El Labrador, 1988, despite its idyllic, picturesque aspect, seems to be an image taken from the years immediately after the abolition of slavery in Cuba (1886). This was a time when many former slaves, both African and Creole –some of them brought to Cuba from other Caribbean colonies such as Jamaica or Haiti– fell into total poverty and neglect, lacking sufficient ability or training to work as free men after spending so many years laboring in the sugar plantations and receiving sustenance from their masters. Many of these former slaves –some of whom had participated as soldiers and officers in the independence wars against Spain in 1868 and 1895– could only find shelter in thatched-roof huts in the fields and devoted themselves to growing root crops and to animal husbandry to survive. The figure represented in the painting, with red and blue ribbons around his hat and waist colours of the Haitian flag), is perhaps a Haitian or of Haitian descent. There were many Haitians in the eastern part of the country where Jay Matamoros was born and spent his childhood and adolescence, so that this painting may be a direct testimonial of their situation or something he heard of from his parents. Either way, this may be one of the many expressions of historical disadvantage still spoken about by part of the black population of Cuba who, despite equal opportunities offered since the revolution of 1959, still find it difficult to overcome their unequal starting point, as some social scientists have mentioned (3). The presence in the painting of a majá (a local non-poisonous snake) seems to confirm the Haitian-Cuban identity of the character since this animal is part of Voodoo rituals, a religion from old Dahomey (today Benin) which is still practiced in the eastern region of Cuba and Haiti.
Flores de la Tierra, 1994, is a peculiar compilation of proverbs and popular sayings about which Matamoros had already made a series of small-format paintings that he gathered in this painting in a single spike of rice. The grain of rice seems to allude to the synthesis or minimal place in which information may be stored. In this case, all the proverbs are related to the eyes and vision: “an eye for an eye”; “the master’s eye makes the horse fat”; “the apple of my eye” (literally in Spanish “the girl of my eye”); “water spring” (literally in Spanish “water eye”); “at first glance” (literally in Spanish “at the flower of a glance,”), etc. In the traditional African system of knowledge, as inherited in Cuba, the summarized and metaphoric presentation of messages is very common, with proverbs and sayings occupying an important place. In the Yoruba divination systems practiced in Cuba, both Ifá and Santería or Regla de Ocha, as well as in the religion of Palo Monte, proverbs are widely used. Although many popular proverbs and sayings used by Jay Matamoros stem from rural culture and not from Afro-Cuban religious contexts, his painting may be considered a celebration of our oral and poetic tradition, rich in symbols, to which many Africans and their descendants made great contributions. One way or another, his language is full of small symbols. The proximity of the sickle to the foot of the spike, for example, seems to clarify in a codified language that he is referring to gathering a crop of proverbs. Moreover, in both paintings, the flamboyant is present like in many of the artist’s works; Matamoros always identified himself with the Royal Poinciana tree.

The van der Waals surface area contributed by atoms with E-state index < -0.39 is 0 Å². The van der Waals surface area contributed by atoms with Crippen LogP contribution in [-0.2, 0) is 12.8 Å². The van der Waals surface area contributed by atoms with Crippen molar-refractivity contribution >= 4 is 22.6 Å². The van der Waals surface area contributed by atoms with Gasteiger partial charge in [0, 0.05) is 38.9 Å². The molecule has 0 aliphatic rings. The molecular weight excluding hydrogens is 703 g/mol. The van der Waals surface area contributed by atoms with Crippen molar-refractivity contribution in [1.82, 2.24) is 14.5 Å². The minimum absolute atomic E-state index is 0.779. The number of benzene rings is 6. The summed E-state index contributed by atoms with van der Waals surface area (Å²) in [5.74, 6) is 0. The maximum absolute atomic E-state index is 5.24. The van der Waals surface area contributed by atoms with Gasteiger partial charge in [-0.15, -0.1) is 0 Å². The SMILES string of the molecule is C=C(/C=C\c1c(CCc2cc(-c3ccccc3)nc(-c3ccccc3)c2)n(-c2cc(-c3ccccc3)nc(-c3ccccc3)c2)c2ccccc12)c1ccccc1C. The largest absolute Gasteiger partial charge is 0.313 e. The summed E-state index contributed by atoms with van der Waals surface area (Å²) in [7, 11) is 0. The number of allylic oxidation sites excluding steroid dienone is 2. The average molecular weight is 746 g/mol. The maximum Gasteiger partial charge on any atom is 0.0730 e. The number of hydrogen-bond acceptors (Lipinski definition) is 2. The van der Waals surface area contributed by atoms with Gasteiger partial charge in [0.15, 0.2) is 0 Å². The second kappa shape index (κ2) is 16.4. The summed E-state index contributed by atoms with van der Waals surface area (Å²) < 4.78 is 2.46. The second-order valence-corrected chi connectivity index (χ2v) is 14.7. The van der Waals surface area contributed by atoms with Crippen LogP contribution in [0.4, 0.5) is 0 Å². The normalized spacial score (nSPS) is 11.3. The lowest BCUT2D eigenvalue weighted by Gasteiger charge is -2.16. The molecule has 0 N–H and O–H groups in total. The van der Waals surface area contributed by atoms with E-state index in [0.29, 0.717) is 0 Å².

*Previously published in Orlando Hernández. Without Masks. Contemporary Afro-Cuban Art. The von Christierson Collection, 2008.
(1) Orlando Hernández “Por qué ha dejado de entusiasmarme el arte contemporáneo”. La Gaceta de Cuba, Havana, no 3, May-June 2004, pp. 29-31.
(2) Arnold Hauser, Introducción a la Historia del Arte. Instituto del Libro, Havana, 1969, p.15.
(3) Esteban Morales. “Un modelo para el análisis de la problemática racial cubana contemporánea”. Catauro, Cuban magazine on Anthropology, year 4, no.6, July-December 2002, pp. 52-93.